Nicholas Harris, the co-founder of Soul’d Out Productions, started bringing talent who perform world, reggae, jazz, funk, hip-hop and electronic music—often by made by black musicians or rooted in their musical traditions—to the city in 2008. Working in tandem with Double Tee Concerts and the Roseland Theater, he also throws the annual, citywide Soul’d Out Music Festival, which is full of diverse bookings.
“When we first started producing shows in Portland, it was clear we were the outlier,” Harris says. “Folk, Americana, indie rock were king and it was a serious struggle getting established. Clearly things have shifted.” The coming generation appears to have “a broader musical palate than the generation before them, a new wave of national and local artists [are] producing quality music with real depth, [and] new groups of people [are] coming to PDX from more diverse parts of the country and subsequently bringing their more diverse tastes with them.”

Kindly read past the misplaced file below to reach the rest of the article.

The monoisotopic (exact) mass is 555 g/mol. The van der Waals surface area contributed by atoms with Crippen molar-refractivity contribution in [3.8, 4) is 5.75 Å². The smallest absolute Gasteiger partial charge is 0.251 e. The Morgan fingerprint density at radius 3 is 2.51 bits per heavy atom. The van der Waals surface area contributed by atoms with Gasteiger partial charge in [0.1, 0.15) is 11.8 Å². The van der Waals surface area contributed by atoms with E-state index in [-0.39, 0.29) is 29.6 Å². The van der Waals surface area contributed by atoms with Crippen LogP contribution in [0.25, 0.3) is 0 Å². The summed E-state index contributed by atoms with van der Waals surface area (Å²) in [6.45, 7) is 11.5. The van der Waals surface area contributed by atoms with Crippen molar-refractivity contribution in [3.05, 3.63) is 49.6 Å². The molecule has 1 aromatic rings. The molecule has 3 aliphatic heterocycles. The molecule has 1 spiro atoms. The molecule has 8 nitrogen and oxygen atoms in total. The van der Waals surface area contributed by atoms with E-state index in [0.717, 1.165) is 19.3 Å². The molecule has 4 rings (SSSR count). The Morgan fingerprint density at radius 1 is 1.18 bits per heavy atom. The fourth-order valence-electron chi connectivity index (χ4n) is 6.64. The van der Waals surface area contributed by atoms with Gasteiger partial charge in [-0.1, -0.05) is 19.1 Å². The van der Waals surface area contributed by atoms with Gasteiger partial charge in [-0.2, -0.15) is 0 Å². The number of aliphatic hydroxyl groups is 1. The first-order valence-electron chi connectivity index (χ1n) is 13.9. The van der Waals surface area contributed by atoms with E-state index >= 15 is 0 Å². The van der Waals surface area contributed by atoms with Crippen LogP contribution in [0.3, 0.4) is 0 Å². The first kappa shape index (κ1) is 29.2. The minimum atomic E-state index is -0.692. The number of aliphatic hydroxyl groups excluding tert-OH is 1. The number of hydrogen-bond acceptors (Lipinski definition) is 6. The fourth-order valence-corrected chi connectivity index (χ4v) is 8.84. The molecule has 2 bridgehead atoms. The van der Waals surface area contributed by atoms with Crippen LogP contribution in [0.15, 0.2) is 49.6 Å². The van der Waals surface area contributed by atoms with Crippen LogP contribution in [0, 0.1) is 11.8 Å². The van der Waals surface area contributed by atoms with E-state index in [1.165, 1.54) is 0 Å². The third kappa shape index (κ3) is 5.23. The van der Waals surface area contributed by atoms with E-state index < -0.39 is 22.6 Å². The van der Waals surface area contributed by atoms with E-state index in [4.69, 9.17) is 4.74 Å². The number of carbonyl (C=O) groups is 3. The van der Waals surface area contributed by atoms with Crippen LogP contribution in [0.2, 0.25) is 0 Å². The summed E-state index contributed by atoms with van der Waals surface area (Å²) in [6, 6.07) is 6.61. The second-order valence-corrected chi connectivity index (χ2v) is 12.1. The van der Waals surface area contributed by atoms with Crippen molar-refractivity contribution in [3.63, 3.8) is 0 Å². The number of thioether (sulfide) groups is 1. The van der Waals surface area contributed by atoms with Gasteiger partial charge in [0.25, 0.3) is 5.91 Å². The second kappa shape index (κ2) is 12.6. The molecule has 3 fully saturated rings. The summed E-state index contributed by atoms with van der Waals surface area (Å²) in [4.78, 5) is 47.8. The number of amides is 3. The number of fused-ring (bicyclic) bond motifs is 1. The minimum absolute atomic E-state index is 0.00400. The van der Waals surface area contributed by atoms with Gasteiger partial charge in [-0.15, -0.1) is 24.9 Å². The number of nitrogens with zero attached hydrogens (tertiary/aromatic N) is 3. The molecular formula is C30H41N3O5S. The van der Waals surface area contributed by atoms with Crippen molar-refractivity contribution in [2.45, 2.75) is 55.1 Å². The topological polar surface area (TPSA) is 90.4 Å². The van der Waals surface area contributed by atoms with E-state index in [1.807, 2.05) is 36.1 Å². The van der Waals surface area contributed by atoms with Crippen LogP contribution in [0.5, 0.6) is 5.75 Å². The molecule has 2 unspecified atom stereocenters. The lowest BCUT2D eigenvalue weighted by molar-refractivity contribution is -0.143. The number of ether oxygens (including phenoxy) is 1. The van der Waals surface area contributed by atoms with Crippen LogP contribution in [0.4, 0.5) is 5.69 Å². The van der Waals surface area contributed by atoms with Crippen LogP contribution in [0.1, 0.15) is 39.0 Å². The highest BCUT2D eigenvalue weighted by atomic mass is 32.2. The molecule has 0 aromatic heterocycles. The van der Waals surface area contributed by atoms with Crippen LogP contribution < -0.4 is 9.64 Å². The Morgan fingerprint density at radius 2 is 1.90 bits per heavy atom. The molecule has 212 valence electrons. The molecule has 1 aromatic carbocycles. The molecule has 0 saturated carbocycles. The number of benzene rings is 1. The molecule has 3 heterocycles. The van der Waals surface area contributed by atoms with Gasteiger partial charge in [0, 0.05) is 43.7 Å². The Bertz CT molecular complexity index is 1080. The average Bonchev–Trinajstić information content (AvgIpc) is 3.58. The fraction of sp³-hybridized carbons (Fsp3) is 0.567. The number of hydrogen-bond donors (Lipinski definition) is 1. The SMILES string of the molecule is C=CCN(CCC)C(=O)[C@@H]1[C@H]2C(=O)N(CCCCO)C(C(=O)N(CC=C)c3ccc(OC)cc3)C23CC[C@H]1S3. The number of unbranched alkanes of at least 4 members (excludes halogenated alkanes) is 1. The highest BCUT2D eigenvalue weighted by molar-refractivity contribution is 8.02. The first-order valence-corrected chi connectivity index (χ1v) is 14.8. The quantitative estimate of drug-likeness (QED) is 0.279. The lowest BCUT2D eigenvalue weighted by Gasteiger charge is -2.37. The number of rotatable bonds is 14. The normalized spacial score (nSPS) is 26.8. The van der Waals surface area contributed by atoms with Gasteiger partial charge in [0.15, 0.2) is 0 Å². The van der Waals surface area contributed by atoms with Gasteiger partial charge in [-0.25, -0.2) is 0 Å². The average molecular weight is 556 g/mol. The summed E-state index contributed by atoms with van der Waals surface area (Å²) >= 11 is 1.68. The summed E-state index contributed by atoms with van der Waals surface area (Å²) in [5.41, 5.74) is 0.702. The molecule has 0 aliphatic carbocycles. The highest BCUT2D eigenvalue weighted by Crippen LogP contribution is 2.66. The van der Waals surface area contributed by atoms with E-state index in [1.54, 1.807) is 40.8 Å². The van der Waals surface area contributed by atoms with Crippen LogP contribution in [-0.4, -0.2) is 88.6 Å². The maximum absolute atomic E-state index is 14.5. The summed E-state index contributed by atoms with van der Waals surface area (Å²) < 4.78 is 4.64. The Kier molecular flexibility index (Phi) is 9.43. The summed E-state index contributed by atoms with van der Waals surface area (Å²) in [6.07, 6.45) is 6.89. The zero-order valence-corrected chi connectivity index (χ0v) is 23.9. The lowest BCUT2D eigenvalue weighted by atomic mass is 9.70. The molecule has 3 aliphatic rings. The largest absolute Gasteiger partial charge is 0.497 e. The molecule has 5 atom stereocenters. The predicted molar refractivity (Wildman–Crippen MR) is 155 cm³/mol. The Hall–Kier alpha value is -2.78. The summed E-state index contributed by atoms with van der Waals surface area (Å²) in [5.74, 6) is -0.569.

Attendance at these events is up, but more importantly, outsider attitudes about Portland have changed. “Maybe the biggest signifier, at least nationally, are the responses we get from our colleagues in New Orleans and Washington D.C. and the artists themselves that we bring to town,” Harris explains. “Whereas we used to get asked, ‘You’re bringing what kind of music to Portland, Ore.?!’ Or, ‘You want us to perform where?!’ Now we hear more and more that these artists actually have Portland on their radar as a destination city, or other promoters in other markets seeing that we can actually sustain, let alone succeed, by producing events that historically have not done well here due to the demographic realities.”